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Multiple distillation

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Cogitating on the manufacture and marketing of other spirits and it struck me that some (e.g. whiskey, vodka, gin) are often heralded for the number of distillations before bottling ("triple distilled" etc...). Are there examples of absinthe subjected to multiple distillation steps? Perhaps it doesn't work the same for absinthe? Perhaps something lost in repetition? If there are examples, can someone describe any advantage/benefit in the final product?

 

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St. Antoine's original batch was triple distilled. It was good, but it had lost almost all of the flavor of the base herbs. All you really tasted was what went into the coloration step.

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I've never heard of a gin that was distilled more than once.

 

Multiple distillations are used for progressively selecting cuts for whiskey, Vodka, Rum, and scotch which start out as a mash.

 

Absinthe is not mashed. It starts out as base alcohol (which may have been multi-distilled) and has herbs added, macerated, and distilled (much like Gin).

 

No reason for a distillery to distill it more than once, unless they screw up and are recovering the alcohol to start over.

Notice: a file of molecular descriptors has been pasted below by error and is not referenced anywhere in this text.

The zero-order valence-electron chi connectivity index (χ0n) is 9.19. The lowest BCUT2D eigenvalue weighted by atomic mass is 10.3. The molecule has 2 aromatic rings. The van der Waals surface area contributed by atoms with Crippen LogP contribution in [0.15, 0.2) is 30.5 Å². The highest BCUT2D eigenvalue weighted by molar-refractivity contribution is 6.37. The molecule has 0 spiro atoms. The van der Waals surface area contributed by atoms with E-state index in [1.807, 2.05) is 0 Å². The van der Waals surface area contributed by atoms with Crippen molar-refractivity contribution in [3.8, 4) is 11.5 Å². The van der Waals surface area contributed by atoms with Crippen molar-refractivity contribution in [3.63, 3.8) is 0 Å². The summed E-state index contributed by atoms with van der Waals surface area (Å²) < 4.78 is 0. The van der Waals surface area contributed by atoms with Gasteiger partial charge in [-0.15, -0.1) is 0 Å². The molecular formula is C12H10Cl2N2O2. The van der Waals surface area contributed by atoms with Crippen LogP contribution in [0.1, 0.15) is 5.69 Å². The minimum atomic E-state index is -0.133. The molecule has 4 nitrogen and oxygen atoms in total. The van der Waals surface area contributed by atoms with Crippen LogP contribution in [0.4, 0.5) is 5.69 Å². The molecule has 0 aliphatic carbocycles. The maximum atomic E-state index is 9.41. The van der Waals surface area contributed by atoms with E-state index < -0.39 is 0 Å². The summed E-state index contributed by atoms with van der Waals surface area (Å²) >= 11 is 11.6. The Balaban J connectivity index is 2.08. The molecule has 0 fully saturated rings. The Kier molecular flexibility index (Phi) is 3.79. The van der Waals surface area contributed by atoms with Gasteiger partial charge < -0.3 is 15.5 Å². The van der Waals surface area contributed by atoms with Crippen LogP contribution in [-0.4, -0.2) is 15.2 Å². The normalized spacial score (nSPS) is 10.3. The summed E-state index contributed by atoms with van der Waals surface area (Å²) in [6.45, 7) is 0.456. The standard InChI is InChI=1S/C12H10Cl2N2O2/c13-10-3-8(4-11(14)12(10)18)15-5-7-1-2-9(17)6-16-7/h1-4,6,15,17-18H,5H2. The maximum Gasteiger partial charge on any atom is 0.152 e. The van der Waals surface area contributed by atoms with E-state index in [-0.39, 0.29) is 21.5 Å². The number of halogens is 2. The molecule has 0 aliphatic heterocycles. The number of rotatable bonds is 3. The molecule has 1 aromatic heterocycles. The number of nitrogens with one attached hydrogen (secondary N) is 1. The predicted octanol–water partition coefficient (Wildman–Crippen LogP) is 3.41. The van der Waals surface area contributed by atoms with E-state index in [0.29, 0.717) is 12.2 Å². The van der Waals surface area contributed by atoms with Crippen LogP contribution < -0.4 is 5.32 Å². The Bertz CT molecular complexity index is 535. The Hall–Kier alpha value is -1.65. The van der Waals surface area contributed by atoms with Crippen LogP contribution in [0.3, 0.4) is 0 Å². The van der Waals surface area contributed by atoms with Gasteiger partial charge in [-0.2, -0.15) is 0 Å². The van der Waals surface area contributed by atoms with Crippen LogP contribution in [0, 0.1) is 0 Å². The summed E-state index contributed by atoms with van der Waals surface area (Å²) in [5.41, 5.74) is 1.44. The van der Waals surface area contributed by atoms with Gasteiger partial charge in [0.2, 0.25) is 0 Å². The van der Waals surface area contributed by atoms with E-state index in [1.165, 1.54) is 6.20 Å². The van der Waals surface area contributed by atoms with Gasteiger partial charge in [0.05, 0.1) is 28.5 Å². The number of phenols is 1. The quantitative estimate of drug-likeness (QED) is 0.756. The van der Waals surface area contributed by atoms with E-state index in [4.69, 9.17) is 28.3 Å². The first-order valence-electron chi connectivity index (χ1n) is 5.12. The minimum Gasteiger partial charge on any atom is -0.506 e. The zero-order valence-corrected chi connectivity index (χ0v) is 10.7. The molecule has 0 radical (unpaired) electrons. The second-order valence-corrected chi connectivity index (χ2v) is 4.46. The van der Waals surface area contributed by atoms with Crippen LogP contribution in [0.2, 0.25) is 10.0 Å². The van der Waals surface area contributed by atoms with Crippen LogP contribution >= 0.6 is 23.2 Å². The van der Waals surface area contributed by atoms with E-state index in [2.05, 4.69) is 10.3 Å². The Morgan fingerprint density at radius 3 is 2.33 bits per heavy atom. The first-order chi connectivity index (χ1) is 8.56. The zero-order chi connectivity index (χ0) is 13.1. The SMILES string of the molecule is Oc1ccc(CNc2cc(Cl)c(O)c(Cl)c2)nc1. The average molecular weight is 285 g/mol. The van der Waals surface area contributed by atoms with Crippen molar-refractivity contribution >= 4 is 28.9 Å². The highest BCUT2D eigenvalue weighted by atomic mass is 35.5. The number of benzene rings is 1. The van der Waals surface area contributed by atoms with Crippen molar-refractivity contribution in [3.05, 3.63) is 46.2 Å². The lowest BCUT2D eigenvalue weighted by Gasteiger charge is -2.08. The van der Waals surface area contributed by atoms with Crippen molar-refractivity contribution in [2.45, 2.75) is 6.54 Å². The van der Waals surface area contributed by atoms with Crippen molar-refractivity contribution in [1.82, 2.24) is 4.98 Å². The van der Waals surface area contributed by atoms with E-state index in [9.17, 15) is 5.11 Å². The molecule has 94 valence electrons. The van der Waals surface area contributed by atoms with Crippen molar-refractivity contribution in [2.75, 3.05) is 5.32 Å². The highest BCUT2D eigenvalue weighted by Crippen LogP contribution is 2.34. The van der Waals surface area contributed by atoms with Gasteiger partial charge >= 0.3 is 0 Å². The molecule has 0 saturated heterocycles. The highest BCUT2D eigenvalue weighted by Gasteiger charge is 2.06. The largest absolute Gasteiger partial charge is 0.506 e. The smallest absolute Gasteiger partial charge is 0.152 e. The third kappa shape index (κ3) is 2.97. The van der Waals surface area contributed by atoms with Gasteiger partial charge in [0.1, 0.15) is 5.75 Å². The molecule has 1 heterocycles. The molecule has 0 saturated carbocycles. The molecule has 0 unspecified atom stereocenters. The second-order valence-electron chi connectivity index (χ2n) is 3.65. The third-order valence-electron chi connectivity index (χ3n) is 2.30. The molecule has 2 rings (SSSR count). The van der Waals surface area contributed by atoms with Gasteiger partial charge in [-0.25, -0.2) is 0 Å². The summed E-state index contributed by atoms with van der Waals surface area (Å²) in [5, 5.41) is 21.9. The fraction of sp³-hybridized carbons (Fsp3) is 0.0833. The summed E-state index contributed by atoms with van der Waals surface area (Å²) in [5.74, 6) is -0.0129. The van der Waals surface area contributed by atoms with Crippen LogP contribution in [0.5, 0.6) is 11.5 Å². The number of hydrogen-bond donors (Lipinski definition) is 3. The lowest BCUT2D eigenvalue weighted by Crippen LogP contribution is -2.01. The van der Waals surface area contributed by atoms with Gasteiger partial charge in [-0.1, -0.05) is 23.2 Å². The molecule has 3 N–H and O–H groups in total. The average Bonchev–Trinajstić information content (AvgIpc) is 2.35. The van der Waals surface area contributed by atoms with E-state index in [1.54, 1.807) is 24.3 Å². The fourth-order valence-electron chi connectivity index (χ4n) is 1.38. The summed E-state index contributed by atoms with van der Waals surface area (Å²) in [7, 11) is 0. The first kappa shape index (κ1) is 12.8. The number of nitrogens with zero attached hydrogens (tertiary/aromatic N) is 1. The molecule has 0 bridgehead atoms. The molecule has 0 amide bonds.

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Thanks, Gimp, for reinforcing the distinction with gin. Here is a quote from a Slashfood web page regarding D. H. Krahn gin:

 

"Many gins brag about being triple or quadruple distilled. The multiple distilling is done for a variety of reasons, but usually to make the gin as clear and neutral tasting as possible, before adding the botanicals and redistilling. D. H. Krahn says that they start with clean neutral spirits and then add the botanicals. After which the gin is only distilled once to 'preserve the fragile aromas and precious essential oils of the botanicals- essences that are lost each time a spirit is distilled.'"

 

I am curious about the fragility of the "aromas and essential oils" (here speaking of absinthe). Is it mostly a case of their being labile (and degrade during multiple distillations) or is it more of a case of dissipation? I usually think of distillation as resulting in a concentration of the "aromas and essential oils", but maybe I am mistaken with macerated spirits (versus mashes, as Gimp noted). If labile, I am impressed by their durability after distillation, as so well recognized in vintage absinthe...

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